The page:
- Cape student sues, accuses school officials of slamming her to ground multiple times (04/28/16)47
- Neelys Landing man shot, killed by highway patrol trooper after traffic stop (05/01/16)43
- Bob Evans restaurant in Cape Girardeau among chain's 21 closings (04/26/16)9
- Missouri House votes to allow concealed weapons without permits (04/28/16)8
- Police report filed, but no charges in incident at Cape Central (04/29/16)40
- 2016 All-Missourian Boys Basketball (04/29/16)
- Statement: Man says cops’ good work drove him to grow his own marijuana (05/01/16)1
- Two hurt in motorcycle wreck on Interstate 55 (04/25/16)1
- Senator introduces bill for I-57 that would connect Sikeston with Little Rock (04/28/16)4
- River Ridge Winery changes hands (05/02/16)
Wining with Jerry Smith, co-owner of River Ridge Winery in Commerce, Mo.
Southeast Missouri has its share of wineries, with about 13 locations in the region, one of which is River Ridge Winery in Commerce, Mo.
Jerry Smith and his wife, Joannie, bought the farm that currently houses the winery in October 1980 and began planting grapes in 1981. River Ridge Winery opened for business Sept. 17, 1994. Business reporter Brian Blackwell recently traveled to Commerce to walk the vineyards and discuss Smith's views of the wine business. Smith and his wife, Joannie, own the winery, which employs nine full-time and 15 part-time employees.
Q: How did you get interested in the wine-making business?
A: When I was in the military I had my appendix removed in 1974 and couldn't fly for six weeks. So I traveled across Europe for six weeks and visited so many wineries. I had wanted to get into the business for a number of years and that was the straw that broke the camel's back. When I came to Cape Girardeau I met Gordon Nunnelly who planted an experimentation with 21 different kinds of grapes to make wine. He and I bought textbooks from University of California at Davis, which is a top school for wine making. We studied and made different types of wines from one grape. Without him I couldn't have pulled this off in my lifetime.
Q: Why has your winery succeeded all these years?
A: The first year we produced 2,400 bottles of wine. Last year that number was 35,000 bottles. Our consumption of premium-quality table wine per capita has increased by 23 percent. We like what we're doing. If you open your ears to what the customers want, then you'll succeed. You have to give people what they want. On the other hand, you have to also give them what they need. It's a situation you have to balance. We have one of the best areas in the country to grow grapes, with milder winters. Our climate is similar to that of the Napa Valley in California, which produces some of the best wine in the world. We try to make this a utopia where people want to work. Our goal is to have fun and make money. I'm at a point in my life where I don't want to retire, and if I'm not having fun I need to find something else to do.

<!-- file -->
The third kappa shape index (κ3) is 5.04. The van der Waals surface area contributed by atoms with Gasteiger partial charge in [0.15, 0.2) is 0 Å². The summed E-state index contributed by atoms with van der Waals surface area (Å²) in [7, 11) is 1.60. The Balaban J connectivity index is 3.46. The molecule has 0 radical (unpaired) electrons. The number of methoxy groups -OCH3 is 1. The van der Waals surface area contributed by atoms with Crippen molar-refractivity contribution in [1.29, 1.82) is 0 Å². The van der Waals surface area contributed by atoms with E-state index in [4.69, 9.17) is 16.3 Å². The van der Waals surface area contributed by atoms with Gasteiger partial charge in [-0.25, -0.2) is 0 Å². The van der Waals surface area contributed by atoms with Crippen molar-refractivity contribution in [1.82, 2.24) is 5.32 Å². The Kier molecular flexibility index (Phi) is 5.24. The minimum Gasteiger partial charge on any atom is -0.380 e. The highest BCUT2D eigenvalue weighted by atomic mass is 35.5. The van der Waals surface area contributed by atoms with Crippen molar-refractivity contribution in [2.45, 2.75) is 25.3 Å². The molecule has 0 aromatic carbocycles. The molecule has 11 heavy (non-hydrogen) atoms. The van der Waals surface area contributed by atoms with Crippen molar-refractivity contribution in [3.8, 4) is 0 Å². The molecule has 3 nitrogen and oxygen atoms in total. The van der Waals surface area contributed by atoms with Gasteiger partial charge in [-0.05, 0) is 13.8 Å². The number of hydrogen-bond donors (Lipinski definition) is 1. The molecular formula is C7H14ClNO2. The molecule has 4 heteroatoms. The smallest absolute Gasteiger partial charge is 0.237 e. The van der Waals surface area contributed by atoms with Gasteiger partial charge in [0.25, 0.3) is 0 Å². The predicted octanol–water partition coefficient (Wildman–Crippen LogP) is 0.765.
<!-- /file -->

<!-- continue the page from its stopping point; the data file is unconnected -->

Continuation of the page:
Q: Has the winery been what you thought it would be?
A: It's wildly better than I ever dreamed of. The biggest accomplishment is to show that a husband and wife can dream and work together. I would not have accomplished this without Joannie. I grew up on a farm, so I was used to growing agricultural products. It's so much fun to raise an agricultural product from the soil and then see that finished product sold. We sell most of our wine here but do offer it in a few places such as Schnucks and Patricia Ann's.
Q: How did the January winter storm affect your winery?
A: In the short-term, a little of our business was down and we lost some trees. But it didn't hurt the vineyard. I have steel poles every eight feet that protect the grapes from damage. Also ice is an insulent and that helps protect the fruiting bud. Now 2007 was a bigger challenge, when we had a massive ice storm. The challenge was to step out of the box to consider something we'd never done before, which was bringing grapes in from another state. Here we have two years of inventory in case something like that happens but we felt like this was needed. In any vocation you can become complacent. You get to the point where you know things and that's when it's dangerous. Nature and the public will let you know that you don't know everything when you get to that point. Hopefully we'll never have to import grapes again to make our wine.
Q: What are your plans for the future?
A: I want to expand the [restaurant's] kitchen, vineyard and wholesale sales and open another business in Commerce. We'll call the restaurant Rascal Flatts, though the name could change. We're naming it after what Commerce was called at one time. The restaurant will have decks outside and the best quality seafood like shrimp and po-boys from Louisiana and Mississippi. We'll also have sand for the kids to play in. I expect the restaurant will open in April 2010.